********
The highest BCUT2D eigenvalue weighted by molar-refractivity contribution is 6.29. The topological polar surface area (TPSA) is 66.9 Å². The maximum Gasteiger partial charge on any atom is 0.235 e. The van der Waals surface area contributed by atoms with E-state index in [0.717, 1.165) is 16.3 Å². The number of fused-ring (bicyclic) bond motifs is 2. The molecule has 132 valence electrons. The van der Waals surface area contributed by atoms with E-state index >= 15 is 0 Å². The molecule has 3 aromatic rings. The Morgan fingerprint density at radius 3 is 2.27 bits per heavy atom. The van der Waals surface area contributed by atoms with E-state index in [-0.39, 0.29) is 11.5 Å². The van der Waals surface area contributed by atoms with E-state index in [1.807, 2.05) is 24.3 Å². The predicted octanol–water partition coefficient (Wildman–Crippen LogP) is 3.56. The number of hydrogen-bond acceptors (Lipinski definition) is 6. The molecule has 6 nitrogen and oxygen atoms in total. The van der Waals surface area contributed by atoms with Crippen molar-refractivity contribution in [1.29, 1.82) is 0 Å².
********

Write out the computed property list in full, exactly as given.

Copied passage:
The highest BCUT2D eigenvalue weighted by molar-refractivity contribution is 6.29. The topological polar surface area (TPSA) is 66.9 Å². The maximum Gasteiger partial charge on any atom is 0.235 e. The van der Waals surface area contributed by atoms with E-state index in [0.717, 1.165) is 16.3 Å². The number of fused-ring (bicyclic) bond motifs is 2. The molecule has 132 valence electrons. The van der Waals surface area contributed by atoms with E-state index >= 15 is 0 Å². The molecule has 3 aromatic rings. The Morgan fingerprint density at radius 3 is 2.27 bits per heavy atom. The van der Waals surface area contributed by atoms with E-state index in [-0.39, 0.29) is 11.5 Å². The van der Waals surface area contributed by atoms with E-state index in [1.807, 2.05) is 24.3 Å². The predicted octanol–water partition coefficient (Wildman–Crippen LogP) is 3.56. The number of hydrogen-bond acceptors (Lipinski definition) is 6. The molecule has 6 nitrogen and oxygen atoms in total. The van der Waals surface area contributed by atoms with Crippen molar-refractivity contribution in [1.29, 1.82) is 0 Å².